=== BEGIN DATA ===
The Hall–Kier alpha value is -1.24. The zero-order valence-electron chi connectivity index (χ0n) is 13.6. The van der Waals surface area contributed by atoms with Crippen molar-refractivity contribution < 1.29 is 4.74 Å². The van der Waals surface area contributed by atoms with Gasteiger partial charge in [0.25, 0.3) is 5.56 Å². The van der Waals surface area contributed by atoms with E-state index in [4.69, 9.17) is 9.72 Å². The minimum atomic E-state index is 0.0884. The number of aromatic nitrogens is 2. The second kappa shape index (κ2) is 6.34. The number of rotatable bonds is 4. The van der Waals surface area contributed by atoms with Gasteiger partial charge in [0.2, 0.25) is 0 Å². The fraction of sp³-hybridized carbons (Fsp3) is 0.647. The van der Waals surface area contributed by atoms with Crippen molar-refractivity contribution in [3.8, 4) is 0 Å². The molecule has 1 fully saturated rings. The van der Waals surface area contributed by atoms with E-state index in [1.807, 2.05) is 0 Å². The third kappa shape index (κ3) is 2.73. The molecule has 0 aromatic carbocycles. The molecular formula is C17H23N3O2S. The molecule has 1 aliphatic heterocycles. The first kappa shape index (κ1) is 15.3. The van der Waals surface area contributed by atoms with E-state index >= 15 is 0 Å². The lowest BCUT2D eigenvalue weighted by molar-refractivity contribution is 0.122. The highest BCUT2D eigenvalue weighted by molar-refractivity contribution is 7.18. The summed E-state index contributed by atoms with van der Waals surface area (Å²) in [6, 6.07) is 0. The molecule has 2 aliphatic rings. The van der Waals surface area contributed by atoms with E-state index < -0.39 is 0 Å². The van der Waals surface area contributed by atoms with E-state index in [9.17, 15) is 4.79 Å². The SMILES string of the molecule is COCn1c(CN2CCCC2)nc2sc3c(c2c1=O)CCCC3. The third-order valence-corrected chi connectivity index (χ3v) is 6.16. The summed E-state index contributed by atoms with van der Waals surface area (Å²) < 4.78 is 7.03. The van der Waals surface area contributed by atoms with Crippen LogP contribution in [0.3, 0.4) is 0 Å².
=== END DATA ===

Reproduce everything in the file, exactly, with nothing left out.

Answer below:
The Hall–Kier alpha value is -1.24. The zero-order valence-electron chi connectivity index (χ0n) is 13.6. The van der Waals surface area contributed by atoms with Crippen molar-refractivity contribution < 1.29 is 4.74 Å². The van der Waals surface area contributed by atoms with Gasteiger partial charge in [0.25, 0.3) is 5.56 Å². The van der Waals surface area contributed by atoms with E-state index in [4.69, 9.17) is 9.72 Å². The minimum atomic E-state index is 0.0884. The number of aromatic nitrogens is 2. The second kappa shape index (κ2) is 6.34. The number of rotatable bonds is 4. The van der Waals surface area contributed by atoms with Gasteiger partial charge in [0.2, 0.25) is 0 Å². The fraction of sp³-hybridized carbons (Fsp3) is 0.647. The van der Waals surface area contributed by atoms with Crippen molar-refractivity contribution in [3.8, 4) is 0 Å². The molecule has 1 fully saturated rings. The van der Waals surface area contributed by atoms with E-state index in [1.807, 2.05) is 0 Å². The third kappa shape index (κ3) is 2.73. The molecule has 0 aromatic carbocycles. The molecular formula is C17H23N3O2S. The molecule has 1 aliphatic heterocycles. The first kappa shape index (κ1) is 15.3. The van der Waals surface area contributed by atoms with E-state index >= 15 is 0 Å². The lowest BCUT2D eigenvalue weighted by molar-refractivity contribution is 0.122. The highest BCUT2D eigenvalue weighted by molar-refractivity contribution is 7.18. The summed E-state index contributed by atoms with van der Waals surface area (Å²) in [6, 6.07) is 0. The molecule has 2 aliphatic rings. The van der Waals surface area contributed by atoms with E-state index < -0.39 is 0 Å². The van der Waals surface area contributed by atoms with E-state index in [9.17, 15) is 4.79 Å². The SMILES string of the molecule is COCn1c(CN2CCCC2)nc2sc3c(c2c1=O)CCCC3. The third-order valence-corrected chi connectivity index (χ3v) is 6.16. The summed E-state index contributed by atoms with van der Waals surface area (Å²) < 4.78 is 7.03. The van der Waals surface area contributed by atoms with Crippen LogP contribution in [0.3, 0.4) is 0 Å².